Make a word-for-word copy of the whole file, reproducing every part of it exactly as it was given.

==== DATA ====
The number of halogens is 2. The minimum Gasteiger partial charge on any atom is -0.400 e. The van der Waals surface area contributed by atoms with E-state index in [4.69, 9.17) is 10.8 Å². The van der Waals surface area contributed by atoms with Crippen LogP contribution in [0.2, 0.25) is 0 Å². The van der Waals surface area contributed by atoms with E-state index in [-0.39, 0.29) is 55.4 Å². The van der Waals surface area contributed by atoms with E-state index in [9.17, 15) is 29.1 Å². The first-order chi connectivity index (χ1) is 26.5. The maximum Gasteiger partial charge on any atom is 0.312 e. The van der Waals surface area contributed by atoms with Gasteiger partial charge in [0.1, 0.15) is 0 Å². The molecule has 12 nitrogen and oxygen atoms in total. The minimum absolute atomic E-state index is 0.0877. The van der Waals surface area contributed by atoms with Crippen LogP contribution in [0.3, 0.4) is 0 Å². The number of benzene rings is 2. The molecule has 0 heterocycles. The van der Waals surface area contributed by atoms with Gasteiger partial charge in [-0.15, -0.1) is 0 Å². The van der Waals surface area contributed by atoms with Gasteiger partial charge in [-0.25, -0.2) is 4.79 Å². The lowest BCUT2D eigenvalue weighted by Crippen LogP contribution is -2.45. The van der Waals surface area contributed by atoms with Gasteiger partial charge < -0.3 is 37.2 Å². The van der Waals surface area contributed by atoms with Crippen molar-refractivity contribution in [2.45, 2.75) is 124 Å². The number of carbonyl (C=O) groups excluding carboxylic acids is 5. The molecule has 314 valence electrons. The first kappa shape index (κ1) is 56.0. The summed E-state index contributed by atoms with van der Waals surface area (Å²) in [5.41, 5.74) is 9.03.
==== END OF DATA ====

The number of halogens is 2. The minimum Gasteiger partial charge on any atom is -0.400 e. The van der Waals surface area contributed by atoms with E-state index in [4.69, 9.17) is 10.8 Å². The van der Waals surface area contributed by atoms with Crippen LogP contribution in [0.2, 0.25) is 0 Å². The van der Waals surface area contributed by atoms with E-state index in [-0.39, 0.29) is 55.4 Å². The van der Waals surface area contributed by atoms with E-state index in [9.17, 15) is 29.1 Å². The first-order chi connectivity index (χ1) is 26.5. The maximum Gasteiger partial charge on any atom is 0.312 e. The van der Waals surface area contributed by atoms with Gasteiger partial charge in [0.1, 0.15) is 0 Å². The molecule has 12 nitrogen and oxygen atoms in total. The minimum absolute atomic E-state index is 0.0877. The van der Waals surface area contributed by atoms with Crippen LogP contribution in [0.3, 0.4) is 0 Å². The number of benzene rings is 2. The molecule has 0 heterocycles. The van der Waals surface area contributed by atoms with Gasteiger partial charge in [-0.15, -0.1) is 0 Å². The van der Waals surface area contributed by atoms with Gasteiger partial charge in [-0.25, -0.2) is 4.79 Å². The lowest BCUT2D eigenvalue weighted by Crippen LogP contribution is -2.45. The van der Waals surface area contributed by atoms with Gasteiger partial charge < -0.3 is 37.2 Å². The van der Waals surface area contributed by atoms with Crippen molar-refractivity contribution in [2.45, 2.75) is 124 Å². The number of carbonyl (C=O) groups excluding carboxylic acids is 5. The molecule has 314 valence electrons. The first kappa shape index (κ1) is 56.0. The summed E-state index contributed by atoms with van der Waals surface area (Å²) in [5.41, 5.74) is 9.03.